Succah Daf 39
Musings on the Etrog – By Susan Suna
While the Torah tells us to take a פרי עץ הדר, the Etrog, specifically, is not named. The Rabbanim learned from the verse that this species is the one whose wood/bark tastes like its fruit. “Hadar” is also understood as Hadir – the animal pen. Just as a pen is a place where both old and young reside, so too, it should be a fruit where both old and new are on the tree at the same time. Others say that Moshe Rabbenu taught that it was an Etrog, and that the translation of “Hadar” in Aramaic is Etrog.
Rebbi Aba says that the Etrog was none other than the fruit from the Tree of Knowledge, as Hava saw that the tree was good. And there is no other tree whose bark tastes like its fruit except for the Etrog. Interestingly, Rashi teaches that when Hashem created trees on the third day, he instructed the land to produce trees that taste like their own fruits. Instead, the land produced trees that made fruits. The Etrog is the only tree that fulfilled Hashem’s command. According to the Sfat Emet, this is the reason that the Etrog tree is called “Hadar”, i.e. splendid, as it did not sin. Perhaps this is another reason why a righteous person is compared to an Etrog. This complements the traditional understanding that, just as an Etrog has both taste and fragrance, so too a righteous person both learns Torah and performs good deeds.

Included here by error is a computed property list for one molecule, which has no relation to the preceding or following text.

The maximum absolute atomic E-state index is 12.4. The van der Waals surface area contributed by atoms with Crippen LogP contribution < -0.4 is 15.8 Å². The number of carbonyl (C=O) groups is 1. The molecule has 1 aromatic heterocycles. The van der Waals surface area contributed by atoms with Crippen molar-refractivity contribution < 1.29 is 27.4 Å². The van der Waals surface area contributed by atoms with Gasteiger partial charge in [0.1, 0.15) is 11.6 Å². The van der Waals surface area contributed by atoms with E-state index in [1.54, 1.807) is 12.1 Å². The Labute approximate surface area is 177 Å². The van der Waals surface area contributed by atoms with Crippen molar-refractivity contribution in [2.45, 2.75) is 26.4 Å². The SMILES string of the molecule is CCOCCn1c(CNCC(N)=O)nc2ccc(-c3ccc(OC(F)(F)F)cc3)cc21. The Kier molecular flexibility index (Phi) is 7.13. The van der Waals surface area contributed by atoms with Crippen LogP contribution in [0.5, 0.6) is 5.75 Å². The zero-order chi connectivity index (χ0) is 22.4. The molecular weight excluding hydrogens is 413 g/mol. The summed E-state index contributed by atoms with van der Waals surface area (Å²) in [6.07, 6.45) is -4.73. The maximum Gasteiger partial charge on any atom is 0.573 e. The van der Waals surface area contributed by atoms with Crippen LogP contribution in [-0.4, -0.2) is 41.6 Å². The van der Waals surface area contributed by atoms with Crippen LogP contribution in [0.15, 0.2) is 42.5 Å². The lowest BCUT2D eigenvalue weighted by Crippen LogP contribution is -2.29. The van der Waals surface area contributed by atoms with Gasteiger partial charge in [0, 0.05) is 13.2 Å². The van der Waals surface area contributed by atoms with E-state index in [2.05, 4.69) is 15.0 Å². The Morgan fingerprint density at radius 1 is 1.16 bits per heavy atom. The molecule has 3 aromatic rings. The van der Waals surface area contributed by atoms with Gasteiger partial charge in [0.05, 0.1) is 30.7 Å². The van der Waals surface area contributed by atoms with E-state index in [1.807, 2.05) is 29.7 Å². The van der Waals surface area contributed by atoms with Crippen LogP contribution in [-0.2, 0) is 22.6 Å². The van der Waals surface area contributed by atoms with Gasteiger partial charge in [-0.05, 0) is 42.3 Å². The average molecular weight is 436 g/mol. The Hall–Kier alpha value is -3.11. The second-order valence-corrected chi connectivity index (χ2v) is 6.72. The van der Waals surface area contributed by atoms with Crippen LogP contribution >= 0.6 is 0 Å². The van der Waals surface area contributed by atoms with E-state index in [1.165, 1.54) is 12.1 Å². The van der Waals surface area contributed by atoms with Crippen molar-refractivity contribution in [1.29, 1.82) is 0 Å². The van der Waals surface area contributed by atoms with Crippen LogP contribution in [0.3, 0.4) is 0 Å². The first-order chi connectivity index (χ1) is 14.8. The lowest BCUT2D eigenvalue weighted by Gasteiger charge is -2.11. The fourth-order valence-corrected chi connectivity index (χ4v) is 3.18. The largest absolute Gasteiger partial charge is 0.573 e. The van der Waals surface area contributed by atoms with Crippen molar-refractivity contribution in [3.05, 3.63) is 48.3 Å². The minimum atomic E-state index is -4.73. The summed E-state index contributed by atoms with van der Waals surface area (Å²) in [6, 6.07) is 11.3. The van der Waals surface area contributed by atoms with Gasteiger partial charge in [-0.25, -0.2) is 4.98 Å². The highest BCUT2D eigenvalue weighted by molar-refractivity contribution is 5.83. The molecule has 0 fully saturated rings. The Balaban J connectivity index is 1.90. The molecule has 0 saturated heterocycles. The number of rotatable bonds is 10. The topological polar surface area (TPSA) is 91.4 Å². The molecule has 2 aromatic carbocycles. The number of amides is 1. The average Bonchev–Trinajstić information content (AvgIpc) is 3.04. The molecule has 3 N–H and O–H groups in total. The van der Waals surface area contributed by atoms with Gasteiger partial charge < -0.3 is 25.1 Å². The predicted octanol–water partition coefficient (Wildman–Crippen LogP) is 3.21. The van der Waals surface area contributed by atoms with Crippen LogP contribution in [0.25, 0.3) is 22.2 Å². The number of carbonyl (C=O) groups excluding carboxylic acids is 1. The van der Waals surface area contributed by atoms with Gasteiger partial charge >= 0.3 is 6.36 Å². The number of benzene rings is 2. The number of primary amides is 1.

Beyond my philosophical ponderings, our daf discusses the Halachic status of the enigmatic Etrog. Rabban Gamliel and Rebbi Eliezer dispute the status of the Etrog. Is it like a fruit or a vegetable? Rabban Gamliel says that it is like a fruit regarding the laws of Orla, fourth year fruit and Shmita (where we determine the Etrog’s status based on when it blossomed), while it is like a vegetable for Maaser (i.e. whether it is Maaser Ani or Sheni is determined by when it is picked). Rebbi Eliezer claims that an Etrog is a fruit for all Halachic matters. They both agree that the status of the Etrog with regards to Shmita is determined by when the fruit blossoms. While most Rishonim follow this opinion, the Rambam states that the Etrog is like a vegetable as it requires a lot of watering as vegetables do. Therefore the status for Shimta is determined by when the Etrog is picked. This year as Shmita enters, we will, for the most part, be using Etrogim that were picked before Rosh Hashana and therefore do not have Kedushat Sheviit. Next year we will be using Etrogim that blossomed during the seventh year and they will have Keduchat Sheviit according to the majority opinion. These Etrogim as our Mishna mentioned should either be given as a gift or as Rav Huna in the Gemara stated their price should be included in the price of the Lulav.
Teachers: Yehudit Epstein & Dena Rock